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Celtics conduct FaceTime call with injured star Isaiah Thomas after miraculous comeback against Cavaliers 05.22.17 at 6:08 pm ET
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Isaiah Thomas

Isaiah Thomas

CLEVELAND — Isaiah Thomas may be gone, but he’s not forgotten.

In the moments after the Celtics completed a remarkable comeback victory over the Cavaliers in Game 3 of the Eastern Conference Finals on Sunday night, forward Kelly Olynyk decided to get Thomas on a FaceTime connection to celebrate.

Thomas is out for the playoffs with a hip injury and did not accompany the team to Cleveland, but he was with them in spirit, and then with them via video connection in the victorious locker room, as his teammates relayed after Monday’s practice.

“He was just happy. He was happy. He was excited,” said Avery Bradley, whose buzzer-beating 3-pointer gave the C’s the 111-108 win. “He sent everybody a text, and then Kelly just called him, or he might have been calling Kelly right after the game, so it was nice to see a smile on his face. I just wish he was here.”

The heart and soul of the Celtics, Thomas endured the death of his sister, the loss of a tooth followed by extensive dental surgery, and then finally the hip condition that had bothered him since March before shutting it down.

The Celtics found a way without him.

“It’s very different,” Thomas said. “But all we can do is play hard for him. Like I said, he was excited with the way that we played. We’re a family, and other guys got opportunities to step up for us, and Marcus [Smart] had a big game for us and it could be somebody else next game.”

Smart was happy to play his part, and even happier to share it with Thomas, even if only on a screen.

“He’s ecstatic,” Smart said. “I told him I channeled my inner IT, and he kind of laughed a little bit. It felt good. It felt good to see him smile. He’s been down with everything he’s been going through, and then for him not to be here, I know that hurts him even more. So to see him happy and smiling, it was a good feeling for us.”

Read More: Cavaliers, Celtics, Eastern Conference finals, Game 3 comeback
Sensitive superstar? LeBron James blasts reporter after game: ‘You only ask questions when we lose’ at 9:31 am ET
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LeBron James does not like being questioned after losses by the likes of you, Kenny.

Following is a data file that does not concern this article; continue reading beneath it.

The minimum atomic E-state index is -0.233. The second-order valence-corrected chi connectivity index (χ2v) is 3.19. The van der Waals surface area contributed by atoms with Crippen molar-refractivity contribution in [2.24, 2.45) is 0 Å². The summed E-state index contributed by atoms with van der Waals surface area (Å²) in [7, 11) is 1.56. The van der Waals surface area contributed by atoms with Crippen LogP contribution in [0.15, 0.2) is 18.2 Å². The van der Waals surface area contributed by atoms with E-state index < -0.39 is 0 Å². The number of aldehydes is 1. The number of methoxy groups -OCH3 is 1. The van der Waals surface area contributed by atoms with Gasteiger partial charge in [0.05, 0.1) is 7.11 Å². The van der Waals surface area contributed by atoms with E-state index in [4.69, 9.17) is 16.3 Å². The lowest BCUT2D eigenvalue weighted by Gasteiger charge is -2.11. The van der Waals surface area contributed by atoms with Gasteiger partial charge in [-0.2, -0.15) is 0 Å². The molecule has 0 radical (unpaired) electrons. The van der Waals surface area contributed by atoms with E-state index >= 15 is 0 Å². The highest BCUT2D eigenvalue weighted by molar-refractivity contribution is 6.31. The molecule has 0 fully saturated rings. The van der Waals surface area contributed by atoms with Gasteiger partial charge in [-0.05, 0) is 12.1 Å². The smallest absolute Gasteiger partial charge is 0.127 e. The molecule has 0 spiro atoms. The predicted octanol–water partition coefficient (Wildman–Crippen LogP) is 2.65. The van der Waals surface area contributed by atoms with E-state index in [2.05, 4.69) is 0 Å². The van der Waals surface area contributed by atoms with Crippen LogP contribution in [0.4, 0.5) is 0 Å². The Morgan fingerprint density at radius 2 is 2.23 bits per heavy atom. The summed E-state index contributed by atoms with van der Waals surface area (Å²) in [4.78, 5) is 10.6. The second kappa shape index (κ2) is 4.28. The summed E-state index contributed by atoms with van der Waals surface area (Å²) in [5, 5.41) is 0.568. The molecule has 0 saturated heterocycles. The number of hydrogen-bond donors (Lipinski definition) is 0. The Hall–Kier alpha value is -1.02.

That’s not some obscure South Park reference. It’s what happened after the Celtics dealt the Cavaliers their first loss of the postseason on Sunday night with an epic comeback, and a Cleveland radio reporter decided to ask The King a slightly negative question.

Kenny Roda of WHBC in Canton, Ohio asked James two questions — what happened to the defense in the third and fourth quarters, and then one about James struggling.

“You couldn’t get into a rhythm tonight based on their defense or just not feeling it, or what?” he asked.

James did not take kindly to the followup.

“I was just pretty poor. What do you want me to say?” he said. “It seems you like you only ask questions when we lose, huh? It’s this weird thing with you, Kenny. You always come around when we lose. That’s fine. Yeah, OK.”

Roda took to Twitter to defense himself, noting that he has attended every home game this postseason. “Ask questions win or lose,” he Tweeted.

That’s not the way James sees it. After leaving the podium, he continued to complain loudly about Roda in a hallway outside the interview room.

Read More: Cavaliers, Celtics, Kenny Roda, LeBron James
Marcus Smart delivers game of his life in place of Isaiah Thomas to lift Celtics past Cavaliers in Game 3 at 2:12 am ET
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Celtics guard Marcus Smart (36) celebrates after the Celtics beat the Cavaliers on Sunday. (Ken Blaze/USA Today Sports)

Celtics guard Marcus Smart (36) celebrates after the Celtics beat the Cavaliers on Sunday. (Ken Blaze/USA Today Sports)

CLEVELAND — Now that’s the Marcus Smart we could get used to.

Starting in place of injured point guard Isaiah Thomas, who will miss the rest of the postseason with a hip injury, Smart delivered the best game of his career, scoring 27 points, making seven 3-pointers, and setting up Avery Bradley for the buzzer-beating game-winner in Boston’s 111-108 victory.

“We can talk about his shooting all year long, but you know when it’s in a big moment, that kid is going to rise to the occasion,” said Celtics coach Brad Stevens. “He just always has. That’s one of the reasons why if he goes through a funk at some time in March, shoot yourself out of it, and we believe in you, and let it fly. Because in this moment when we needed him the most, he made huge shots. He was terrific tonight.”